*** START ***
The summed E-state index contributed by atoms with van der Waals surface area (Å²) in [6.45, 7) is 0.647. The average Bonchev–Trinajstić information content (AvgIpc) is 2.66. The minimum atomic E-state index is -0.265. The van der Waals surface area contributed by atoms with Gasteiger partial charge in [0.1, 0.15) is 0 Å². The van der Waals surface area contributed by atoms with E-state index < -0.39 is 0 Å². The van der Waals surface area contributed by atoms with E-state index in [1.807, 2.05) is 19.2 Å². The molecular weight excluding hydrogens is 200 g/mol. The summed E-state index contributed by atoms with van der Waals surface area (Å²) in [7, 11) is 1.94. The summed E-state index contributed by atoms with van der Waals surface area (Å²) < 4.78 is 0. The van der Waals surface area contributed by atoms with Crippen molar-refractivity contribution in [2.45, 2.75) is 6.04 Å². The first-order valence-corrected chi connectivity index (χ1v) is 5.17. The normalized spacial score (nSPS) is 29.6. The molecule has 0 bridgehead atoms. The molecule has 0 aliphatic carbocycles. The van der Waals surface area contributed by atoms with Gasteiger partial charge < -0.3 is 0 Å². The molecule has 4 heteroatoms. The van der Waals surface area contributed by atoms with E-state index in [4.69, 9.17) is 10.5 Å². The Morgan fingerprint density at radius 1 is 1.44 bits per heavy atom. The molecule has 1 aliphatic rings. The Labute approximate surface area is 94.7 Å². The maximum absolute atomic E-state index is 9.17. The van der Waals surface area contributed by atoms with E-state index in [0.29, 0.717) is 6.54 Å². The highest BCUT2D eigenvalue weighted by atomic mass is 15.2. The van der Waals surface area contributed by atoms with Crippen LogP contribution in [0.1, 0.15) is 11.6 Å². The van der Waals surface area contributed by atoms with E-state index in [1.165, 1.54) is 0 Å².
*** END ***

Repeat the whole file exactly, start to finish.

The summed E-state index contributed by atoms with van der Waals surface area (Å²) in [6.45, 7) is 0.647. The average Bonchev–Trinajstić information content (AvgIpc) is 2.66. The minimum atomic E-state index is -0.265. The van der Waals surface area contributed by atoms with Gasteiger partial charge in [0.1, 0.15) is 0 Å². The van der Waals surface area contributed by atoms with E-state index < -0.39 is 0 Å². The van der Waals surface area contributed by atoms with E-state index in [1.807, 2.05) is 19.2 Å². The molecular weight excluding hydrogens is 200 g/mol. The summed E-state index contributed by atoms with van der Waals surface area (Å²) in [7, 11) is 1.94. The summed E-state index contributed by atoms with van der Waals surface area (Å²) < 4.78 is 0. The van der Waals surface area contributed by atoms with Crippen molar-refractivity contribution in [2.45, 2.75) is 6.04 Å². The first-order valence-corrected chi connectivity index (χ1v) is 5.17. The normalized spacial score (nSPS) is 29.6. The molecule has 0 bridgehead atoms. The molecule has 0 aliphatic carbocycles. The van der Waals surface area contributed by atoms with Gasteiger partial charge < -0.3 is 0 Å². The molecule has 4 heteroatoms. The van der Waals surface area contributed by atoms with E-state index in [4.69, 9.17) is 10.5 Å². The Morgan fingerprint density at radius 1 is 1.44 bits per heavy atom. The molecule has 1 aliphatic rings. The Labute approximate surface area is 94.7 Å². The maximum absolute atomic E-state index is 9.17. The van der Waals surface area contributed by atoms with E-state index in [0.29, 0.717) is 6.54 Å². The highest BCUT2D eigenvalue weighted by atomic mass is 15.2. The van der Waals surface area contributed by atoms with Crippen LogP contribution in [0.1, 0.15) is 11.6 Å². The van der Waals surface area contributed by atoms with E-state index in [1.165, 1.54) is 0 Å².